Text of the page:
Three years later, I have no idea how many people I have asked for help. Hundreds of people, I guess. And people have responded most generously, spending hours talking to me, sharing photos and other memorabilia, helping me to piece together the puzzle of the social history of the Metropolitan Sewerage Farm. My family and friends, supporting me to the finish, even when I had to disappear into a cave over the last six months to write up findings and finish by Christmas.

I’ve been able to write over 100 years of social history into a book and have enough material to write two more books at least. I don’t have any publishing details as yet, however I will share them when I do have them.

Even in the last weeks, after I finished my thesis and handed it in to the university for examination, people are still helping me to create a picture of the cricket team that formed on the Metropolitan Sewerage Farm in 1897, before the Metro Farm football team. Information on the cricket has been scarce until recently, but is now starting to form. It will most definitely feature in the second book.

The thing is, without the generosity of so many people giving their time and being patient to chat with me, even when I may have been a pest with a constant stream of questions and being pedantic with details, the work would not have been completed. It’s like there exists this band of pixie helpers who are invisible until I ask a question and then out they fly, from everywhere.

Generosity comes with kindness, and a willingness to help. The world can’t have enough of the stuff. Kindness and generosity are incredibly humbling too. I’ve often been blown away by people’s willingness to help and their patience and grace in doing so. It has inspired me to make the research count and that what is captured, is authentic and real. The harder I worked and the more questions I asked, the more obvious it became that documenting the social history of the Metropolitan Sewerage Farm was important to many.

The act of giving is so selfless, so sincere, warming and nourishing, and then to receive it …. it melts my heart, makes me gooey putty in anybody’s hands. Had I known this sooner, I would have learnt to ask for help a long time ago. In fact, if I could bottle it, I would. But I wouldn’t sell it. It’s too precious to sell. I’d give it away.

So, my public announcement here: my eternal and sincerest of most precious thanks to everyone connected to this research — the Metropolitan Sewerage Farm community, their families and friends; my university research team, family and friends; my special HDR writing group and fellow PhDers; organisations, the media, politicians, everyone involved that has supported me and the research, and who has an interest in the Metropolitan Sewerage Farm and its social history.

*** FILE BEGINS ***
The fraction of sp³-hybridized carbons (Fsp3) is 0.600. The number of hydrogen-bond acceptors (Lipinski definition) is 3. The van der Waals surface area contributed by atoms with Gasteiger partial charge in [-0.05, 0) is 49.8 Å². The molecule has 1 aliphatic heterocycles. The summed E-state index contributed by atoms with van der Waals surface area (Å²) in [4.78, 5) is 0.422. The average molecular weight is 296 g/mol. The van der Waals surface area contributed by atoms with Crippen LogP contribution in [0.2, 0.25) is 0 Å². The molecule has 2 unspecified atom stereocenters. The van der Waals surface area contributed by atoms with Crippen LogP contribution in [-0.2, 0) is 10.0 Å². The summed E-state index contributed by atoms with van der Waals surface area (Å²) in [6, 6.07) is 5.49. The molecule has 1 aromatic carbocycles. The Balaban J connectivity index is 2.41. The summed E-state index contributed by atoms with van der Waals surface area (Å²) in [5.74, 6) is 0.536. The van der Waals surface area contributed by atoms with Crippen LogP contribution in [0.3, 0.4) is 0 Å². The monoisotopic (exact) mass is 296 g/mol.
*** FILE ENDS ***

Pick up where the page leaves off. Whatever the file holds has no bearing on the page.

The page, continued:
Thank you. Without you, we would not have captured a truly significant part of Melbourne’s history. We would not have been able to document the first social history of its kind of the community behind the making of one of Australia’s most important civic works projects in the 1890s and into the 1900s. And away from the Metropolitan Sewerage Farm, the work gives a new understanding of communities living isolated from broader society. The findings can be applied to any isolated community.

I’m most grateful for the time you’ve given me. It has been an honour working with you. You generosity and kindness has overwhelmed me at times, and inspired me.

I can vouch for change being hard and messy, but oh so, so gorgeous at the end.

20191224_123455 (002)

I should add that the two quotes sit next to another quote on my wall, about life being too short to not just go for it and never regretting anything that makes you smile. Life’s too short for regret. And we all want to be happy. Life is all a learning.

And so on that note, I’m taking a break to explore and hopefully see the northern lights in the arctic circle.

Happy new year and I hope 2020 flares exceptionally for you.

 

 

 

NOTES

These Farm Reflections come from a PhD research project investigating a community that grew after the Melbourne and Metropolitan Board of Works was founded in 1891 to treat Melbourne’s sewage at Werribee. As Melbourne grew, so did the work force to manage the treatment of the sewage, and a community of workers and their families grew to live on the Metropolitan Sewerage Farm. The population peaked to over 500 in the 1950s. The last family moved off the main part of the sewerage farm in 1984, while a few employees and their families lived on the boundary of the Metropolitan Sewerage Farm into the 1990s. However they lived as part of the main Werribee community.

The plant continues to treat Melbourne’s sewage and is now known as Melbourne Water’s Western Treatment Plant.

For more information on the research project, please visit https://www.facebook.com/MetropolitanSewerageFarm

If you’d like to read other Farm Reflections, they can be found here:

https://gr8word.com/index.php/entry/farm-reflections-the-hickeys

https://gr8word.com/index.php/entry/farm-reflections-beryl

https://gr8word.com/index.php/entry/farm-reflections-a-faraway-land

https://gr8word.com/index.php/entry/farm-reflections-the-migrant-camp

https://gr8word.com/index.php/entry/melbung-smellee-welly-high

https://gr8word.com/index.php/entry/lands-faraway

 

 

 

 

 

Faraway lands

Death and Life, 1910-15 — Klimt

Death and Life, 1910-15 — Gustav Klimt

Tennis courts may be covered over and croquet lawns may have disappeared beneath overgrowth upon overgrowth, but the football pavilion still stands and dalliances within them and by the workshops nearby continue. No-one sees us, although some sense our presence.

The oval where football and cricket were once played still exists, even if smothered in a dense, undulating cover of green with goal posts standing on command at each end, said to serve the dual purpose of ventilation through their tops for pipes running below the ground’s surface. The reservoir is gone, the church and schools too. No abode or home exists or gardens well tendered or the cows that came with homes for milking. All are gone. In physicality, that is.